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Attunement

GoaltimeExposure

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I'm wondering what you guys think of attunement as a mechanic. I've seen it in a lot of games recently. Generally, "attunement" is a rule that serves to limit how many magic items a character can benefit from at once. To use a magic item, you must first attune to it. Usually, this takes some time and may or may not involve a ritual of some sort. In many games, characters can only be attuned to so-and-so many magic items at once.

Thoughts? And can you recommend systems that limit magic items in a better way?

Thanks.
 

Nate_MI

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I quite like it. 13th Age uses the notion that people only have so many "chakras" and having a magic item fills up a chakra; you can only wear one neck item because you only have one neck chakra, and wearing an amulet on your head doesn't work because it doesn't slot into your head chakra. It's a reasonable explanation for why you can only have so many magic rings, etc, and serves to make magic items more special. Part of the problem with F20 games can be the feeling that you're just keeping a special, wonderous magic item... until you find something with a better bonus.

Aragon didn't discard Anduril because he found a +2 flaming longsword; he kept it around because it was special to him and better than anything else out there. With attunement and magic items that grow with players, you can recreate that story beat.
 

The Benj

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Trinity had the concept that you could only be (and I think they even used this word) "attuned" to a limited amount of psi-active devices at once.
 

PeteNutButter

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I think attunement is a game putting in a stop-gap to prevent GMs from handing out too many magic items/preventing a single player from hoarding them. It's the sort of limiter that is needed if you can't trust your players IMO. Personally, I'd avoid it, but it does simplify things if your system/world has magic items everywhere. Things can get cumbersome when players have to remember that they have both the boots of incredible leaping and the anklets of impressive hopping.

From a balance perspective, depending on game mechanics you may need to include specific details about certain things not stacking.
 

1of3

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And can you recommend systems that limit magic items in a better way?
There are several things you can do:
- Make items consumable.
- Make effects situational.
- Make effects too big for everyday use.
- Make using the item costly in non-monetary manners.
- Make items stationary / hard to move.
- Make items with unique effects that cannot be measured against any other game statistic.

I mean just look at the stuff in stories. That one ring can make you invisible, but it opens your mind to all kinds of nasty influences. The Arc of Covenant can topple city walls, but you really want four people or a wagon to move it.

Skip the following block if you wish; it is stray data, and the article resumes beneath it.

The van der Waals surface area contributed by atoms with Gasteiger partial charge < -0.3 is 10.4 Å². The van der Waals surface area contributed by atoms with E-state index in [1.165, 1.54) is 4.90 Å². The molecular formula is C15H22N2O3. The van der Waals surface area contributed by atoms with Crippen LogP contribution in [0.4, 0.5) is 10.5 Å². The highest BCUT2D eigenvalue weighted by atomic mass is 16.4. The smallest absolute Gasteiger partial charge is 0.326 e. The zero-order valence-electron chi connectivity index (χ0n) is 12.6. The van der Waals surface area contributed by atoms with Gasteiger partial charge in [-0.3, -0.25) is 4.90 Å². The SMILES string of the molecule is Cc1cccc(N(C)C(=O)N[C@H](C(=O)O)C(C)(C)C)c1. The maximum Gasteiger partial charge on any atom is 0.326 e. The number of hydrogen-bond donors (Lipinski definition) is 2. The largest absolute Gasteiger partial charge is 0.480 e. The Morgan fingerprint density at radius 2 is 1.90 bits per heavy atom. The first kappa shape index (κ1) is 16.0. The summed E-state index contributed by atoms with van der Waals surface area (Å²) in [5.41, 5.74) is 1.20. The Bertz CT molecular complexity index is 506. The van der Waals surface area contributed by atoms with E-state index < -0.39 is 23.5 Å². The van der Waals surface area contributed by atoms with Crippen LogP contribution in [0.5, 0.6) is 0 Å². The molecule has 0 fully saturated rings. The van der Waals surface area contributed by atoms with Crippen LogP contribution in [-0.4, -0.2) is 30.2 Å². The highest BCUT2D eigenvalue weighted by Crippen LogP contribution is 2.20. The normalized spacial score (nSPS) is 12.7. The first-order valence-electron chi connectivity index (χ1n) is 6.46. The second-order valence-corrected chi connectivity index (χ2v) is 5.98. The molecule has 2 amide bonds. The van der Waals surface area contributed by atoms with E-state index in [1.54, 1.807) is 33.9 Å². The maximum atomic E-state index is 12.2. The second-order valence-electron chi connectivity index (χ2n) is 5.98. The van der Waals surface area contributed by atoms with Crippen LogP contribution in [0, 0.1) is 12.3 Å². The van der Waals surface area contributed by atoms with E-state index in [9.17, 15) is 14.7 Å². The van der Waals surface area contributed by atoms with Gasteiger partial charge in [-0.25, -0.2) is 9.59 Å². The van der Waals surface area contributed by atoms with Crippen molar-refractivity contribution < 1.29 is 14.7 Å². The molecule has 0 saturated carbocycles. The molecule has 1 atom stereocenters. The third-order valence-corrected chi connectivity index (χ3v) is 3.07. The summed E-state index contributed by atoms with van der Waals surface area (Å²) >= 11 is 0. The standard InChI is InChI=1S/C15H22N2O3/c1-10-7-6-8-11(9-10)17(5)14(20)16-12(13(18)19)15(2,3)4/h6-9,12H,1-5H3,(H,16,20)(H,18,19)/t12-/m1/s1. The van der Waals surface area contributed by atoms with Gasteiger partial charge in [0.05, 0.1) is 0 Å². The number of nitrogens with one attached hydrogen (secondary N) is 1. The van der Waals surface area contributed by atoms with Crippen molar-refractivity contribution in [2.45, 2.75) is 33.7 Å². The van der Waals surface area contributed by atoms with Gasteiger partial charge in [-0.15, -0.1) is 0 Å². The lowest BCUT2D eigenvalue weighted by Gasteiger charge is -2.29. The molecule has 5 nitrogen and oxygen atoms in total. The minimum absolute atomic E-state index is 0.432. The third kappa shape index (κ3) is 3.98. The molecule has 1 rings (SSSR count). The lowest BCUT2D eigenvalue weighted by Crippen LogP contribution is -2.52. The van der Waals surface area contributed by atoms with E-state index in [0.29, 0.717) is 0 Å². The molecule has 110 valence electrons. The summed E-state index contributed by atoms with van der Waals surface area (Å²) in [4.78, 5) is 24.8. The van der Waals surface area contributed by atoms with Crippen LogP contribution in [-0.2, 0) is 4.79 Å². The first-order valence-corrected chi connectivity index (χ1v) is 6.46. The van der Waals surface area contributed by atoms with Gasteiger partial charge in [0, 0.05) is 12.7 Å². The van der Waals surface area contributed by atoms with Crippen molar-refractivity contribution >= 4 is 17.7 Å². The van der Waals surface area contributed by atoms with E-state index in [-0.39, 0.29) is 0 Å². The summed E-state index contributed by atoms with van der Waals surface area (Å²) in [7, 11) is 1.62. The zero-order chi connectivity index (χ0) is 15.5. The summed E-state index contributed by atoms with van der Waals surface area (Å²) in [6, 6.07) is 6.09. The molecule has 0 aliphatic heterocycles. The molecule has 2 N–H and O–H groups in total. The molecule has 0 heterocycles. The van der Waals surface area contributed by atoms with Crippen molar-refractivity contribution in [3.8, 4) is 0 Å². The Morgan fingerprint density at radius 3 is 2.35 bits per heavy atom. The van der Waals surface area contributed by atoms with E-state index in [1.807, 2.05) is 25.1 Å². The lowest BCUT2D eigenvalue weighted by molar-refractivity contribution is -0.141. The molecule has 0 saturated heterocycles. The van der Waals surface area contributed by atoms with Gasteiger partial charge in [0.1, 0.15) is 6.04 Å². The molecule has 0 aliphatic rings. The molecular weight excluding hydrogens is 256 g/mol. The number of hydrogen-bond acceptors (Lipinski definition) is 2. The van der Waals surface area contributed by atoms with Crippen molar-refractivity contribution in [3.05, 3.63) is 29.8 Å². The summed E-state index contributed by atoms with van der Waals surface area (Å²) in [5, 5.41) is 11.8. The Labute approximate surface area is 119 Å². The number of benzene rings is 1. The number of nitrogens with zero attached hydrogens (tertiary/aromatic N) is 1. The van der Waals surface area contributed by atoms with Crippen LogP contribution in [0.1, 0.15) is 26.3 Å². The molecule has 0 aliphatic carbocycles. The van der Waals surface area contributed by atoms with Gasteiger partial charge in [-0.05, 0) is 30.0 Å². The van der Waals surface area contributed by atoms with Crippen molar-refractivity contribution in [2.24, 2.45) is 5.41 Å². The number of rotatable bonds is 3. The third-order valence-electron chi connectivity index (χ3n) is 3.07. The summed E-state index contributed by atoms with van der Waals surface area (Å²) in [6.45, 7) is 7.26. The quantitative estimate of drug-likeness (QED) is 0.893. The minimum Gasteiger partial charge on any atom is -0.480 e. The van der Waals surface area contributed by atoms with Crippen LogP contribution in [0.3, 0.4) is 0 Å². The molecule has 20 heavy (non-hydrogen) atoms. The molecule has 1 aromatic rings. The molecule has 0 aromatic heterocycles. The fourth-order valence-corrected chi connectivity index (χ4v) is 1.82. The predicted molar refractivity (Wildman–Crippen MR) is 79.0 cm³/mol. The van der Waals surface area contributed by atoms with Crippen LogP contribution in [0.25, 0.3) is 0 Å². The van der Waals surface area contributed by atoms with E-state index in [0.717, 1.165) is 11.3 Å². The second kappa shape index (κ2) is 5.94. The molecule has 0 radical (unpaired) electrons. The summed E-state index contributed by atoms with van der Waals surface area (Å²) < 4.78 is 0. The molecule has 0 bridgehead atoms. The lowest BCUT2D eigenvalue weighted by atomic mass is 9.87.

Here are some things I handed out in my current campaign.
- A tatoo that allows the character to see, why someone is sad. (Given by a godess to the most sadistic character in the party.)
- A sword that kills every living creature it so much as nicks. (They are very careful, when to use it. Enemies will escalate. Also it doesn't help against several kinds of monsters at all.)
- A piece of chalk that can make a firewall. (Gets used up.)
- A mask that can make people ignore you. You also forget something every time.
- Very comfortable shoes.

So I guess, for a rule: Take that list of caveats and apply at least one to every item.
 
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EggRogue

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I agree with Pete, I think attunement is a D&D-ism to try and control ludicrous boatloads of magic items. The best way of limiting them is simply that: to limit them. Don't hand them out like lollies in the first place. Don't generate random magic items in piles of treasure. I also think that 1of3's idea of making magic items individual and interesting rather than stock standard "+2 sword" to be good.
 

SecretsAndSaucers

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I like this mechanic from Space Princess:

In the game, players play action cards simultaneously, but the card with the highest number on it resolves first.

You could give magic items a ranking number in a similar fashion. Only one magic item takes effect, because its magical energies out-compete the auras of other magic items. If there's a tie, highest level goes first, then intelligent items, and that tie is broken by Intelligence rating.

It's more number crunching however, and attunement just simplifies the process.
 

Tadatsune

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Little late to the party, but I wanted to go on record to say that I quite like the idea of attunement. Even if the GM is scrupulous about handing out magical items in a low magic setting, they have a way of proliferating - having as fixed limit on how many you can have active at at time seems like a great way maintain some semblance of balance regardless of circumstances. Tying attunement caps to magical proficiency or ability scores could be a great way to differentiate characters and prevent certain stats or scores from being dump stats (the Warrior might think twice about dumping INT if attunement is tied to it, for example.)

A related idea is that - if your system uses "mana" or "MP" or similar resource for spell casting, that using magic items would draw on that - giving non-spell casters an active reason to care about those sort of resources.
 
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